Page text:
Finally, specific visual disturbances at night usually associated with multifocal and EDOF IOLs, including glare, haloes, starbursts, hazy vision, blurred vision, double vision, distortion, fluctuation of vision, focusing difficulties and depth perception difficulties were assessed using the Quality of Vision (QoV) questionnaire . QoV is an instrument to subjectively measure quality of vision by providing 30 questions on the frequency, severity and bothersome of specific visual disturbances.
All study participants underwent conventional phacoemulsification under topical anesthesia by a single experienced ophthalmic surgeon using the Centurion phacoemulsification device (Alcon Laboratories, Inc., Fort Worth, TX, USA). Phacoemulsification was performed through a sutureless clear corneal 2.2 mm incision created manually, after which AcrySof™ IQ Vivity™ IOL could be implanted in the capsular bag. The first Purkinje reflex was used to center the IOL. The required IOL power for each eye was determined preoperatively by combining the SRK/T formula with the “A” constant provided by the company. The lowest possible residual myopia was the refraction target for all participants. The postoperative medical regimen included topical chloramphenicol 0.1% with dexamethasone 0.5% eye drops (Nezefib, RAFARM, Greece) four times a day for 1 month and topical dorzolamide 2% (Optodrop, RAFARM, Greece) eye drops two times a day for 1 month.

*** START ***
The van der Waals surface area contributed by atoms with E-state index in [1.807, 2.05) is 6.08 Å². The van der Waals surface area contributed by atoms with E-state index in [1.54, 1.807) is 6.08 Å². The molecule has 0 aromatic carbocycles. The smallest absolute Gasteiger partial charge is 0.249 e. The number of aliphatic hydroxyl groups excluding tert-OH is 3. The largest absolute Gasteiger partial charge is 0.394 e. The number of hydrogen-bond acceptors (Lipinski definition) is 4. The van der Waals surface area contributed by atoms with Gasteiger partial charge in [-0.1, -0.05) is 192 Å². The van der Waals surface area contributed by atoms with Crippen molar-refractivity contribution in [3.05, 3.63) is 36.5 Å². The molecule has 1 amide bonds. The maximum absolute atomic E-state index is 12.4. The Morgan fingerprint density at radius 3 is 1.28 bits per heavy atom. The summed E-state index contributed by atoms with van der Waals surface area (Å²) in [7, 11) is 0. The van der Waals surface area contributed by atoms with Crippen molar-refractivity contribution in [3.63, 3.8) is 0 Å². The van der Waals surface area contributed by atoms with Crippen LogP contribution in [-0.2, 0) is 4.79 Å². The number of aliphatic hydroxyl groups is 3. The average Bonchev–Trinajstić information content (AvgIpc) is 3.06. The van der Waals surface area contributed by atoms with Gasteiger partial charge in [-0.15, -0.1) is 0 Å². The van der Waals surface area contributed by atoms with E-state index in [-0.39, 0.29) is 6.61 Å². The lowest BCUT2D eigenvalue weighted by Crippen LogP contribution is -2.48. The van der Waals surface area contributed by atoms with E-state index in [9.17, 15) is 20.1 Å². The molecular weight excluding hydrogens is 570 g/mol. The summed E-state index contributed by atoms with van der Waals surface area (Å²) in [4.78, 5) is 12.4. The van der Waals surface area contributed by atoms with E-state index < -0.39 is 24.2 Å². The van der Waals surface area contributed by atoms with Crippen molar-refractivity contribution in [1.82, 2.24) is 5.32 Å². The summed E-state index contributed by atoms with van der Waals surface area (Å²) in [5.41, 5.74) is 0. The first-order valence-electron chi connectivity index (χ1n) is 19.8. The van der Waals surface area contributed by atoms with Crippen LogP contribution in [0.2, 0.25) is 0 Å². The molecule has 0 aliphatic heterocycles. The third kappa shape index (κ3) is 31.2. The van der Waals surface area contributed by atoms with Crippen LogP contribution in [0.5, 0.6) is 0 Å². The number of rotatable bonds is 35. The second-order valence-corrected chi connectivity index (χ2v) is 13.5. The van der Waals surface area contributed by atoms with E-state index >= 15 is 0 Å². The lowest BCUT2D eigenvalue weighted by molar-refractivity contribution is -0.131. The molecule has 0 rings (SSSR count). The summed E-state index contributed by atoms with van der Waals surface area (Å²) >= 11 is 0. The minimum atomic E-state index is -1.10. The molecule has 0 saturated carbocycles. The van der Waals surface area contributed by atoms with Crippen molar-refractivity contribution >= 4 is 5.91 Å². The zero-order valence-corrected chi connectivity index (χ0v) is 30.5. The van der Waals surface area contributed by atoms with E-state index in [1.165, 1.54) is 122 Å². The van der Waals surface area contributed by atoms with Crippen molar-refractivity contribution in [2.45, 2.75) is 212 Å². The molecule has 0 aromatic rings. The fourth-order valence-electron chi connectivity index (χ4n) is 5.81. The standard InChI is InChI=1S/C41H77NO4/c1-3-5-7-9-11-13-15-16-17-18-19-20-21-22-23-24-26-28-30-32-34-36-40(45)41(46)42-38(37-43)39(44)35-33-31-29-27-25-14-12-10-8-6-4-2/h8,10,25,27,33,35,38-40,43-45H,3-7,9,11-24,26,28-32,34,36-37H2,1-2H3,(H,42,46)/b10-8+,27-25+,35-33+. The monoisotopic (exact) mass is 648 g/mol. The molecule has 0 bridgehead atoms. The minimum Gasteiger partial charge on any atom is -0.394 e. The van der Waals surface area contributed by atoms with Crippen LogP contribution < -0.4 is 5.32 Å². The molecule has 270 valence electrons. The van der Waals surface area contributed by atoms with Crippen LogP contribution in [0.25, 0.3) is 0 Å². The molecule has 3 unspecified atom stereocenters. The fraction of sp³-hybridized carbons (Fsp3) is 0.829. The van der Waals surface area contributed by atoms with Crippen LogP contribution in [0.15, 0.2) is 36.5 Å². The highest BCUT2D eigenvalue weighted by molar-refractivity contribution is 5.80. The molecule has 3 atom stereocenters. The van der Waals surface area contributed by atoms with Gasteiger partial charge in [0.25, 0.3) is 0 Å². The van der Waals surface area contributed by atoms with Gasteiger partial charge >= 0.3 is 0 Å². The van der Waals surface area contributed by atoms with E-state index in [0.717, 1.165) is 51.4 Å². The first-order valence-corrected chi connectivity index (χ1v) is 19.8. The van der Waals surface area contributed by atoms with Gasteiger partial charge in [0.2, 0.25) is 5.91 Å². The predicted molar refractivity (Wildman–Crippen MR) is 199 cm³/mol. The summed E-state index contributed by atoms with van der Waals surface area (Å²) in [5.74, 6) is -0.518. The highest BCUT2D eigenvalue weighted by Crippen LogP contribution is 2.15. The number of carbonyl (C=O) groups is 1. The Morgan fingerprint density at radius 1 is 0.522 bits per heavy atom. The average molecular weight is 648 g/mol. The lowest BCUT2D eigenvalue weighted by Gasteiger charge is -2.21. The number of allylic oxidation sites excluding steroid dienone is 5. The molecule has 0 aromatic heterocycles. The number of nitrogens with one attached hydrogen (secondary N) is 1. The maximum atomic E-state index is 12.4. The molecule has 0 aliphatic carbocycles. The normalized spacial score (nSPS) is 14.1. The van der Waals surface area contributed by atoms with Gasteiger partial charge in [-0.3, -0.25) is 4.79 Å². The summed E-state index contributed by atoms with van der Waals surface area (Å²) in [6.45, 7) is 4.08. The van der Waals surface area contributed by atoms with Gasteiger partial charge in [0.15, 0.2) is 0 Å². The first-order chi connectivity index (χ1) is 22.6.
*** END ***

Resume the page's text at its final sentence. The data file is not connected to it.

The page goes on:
Descriptive statistics of the study population preoperatively and postoperatively were reported using percentage values for categorical variables and mean ± standard deviation (SD) for continuous variables. We used Microsoft Excel to collect the data and all statistical analyses were performed with the statistical software R (version 3.5.1, Foundation for Statistical Computing, Vienna, Austria; package) . Additionally, the paired t-test was used to compare the differences preoperatively and postoperatively in continuous variables, while normality of our study variables was assessed with the Kolmogorov–Smirnov test. A P value less than 0.05 was considered as statistically significant and all statistical tests were two-sided.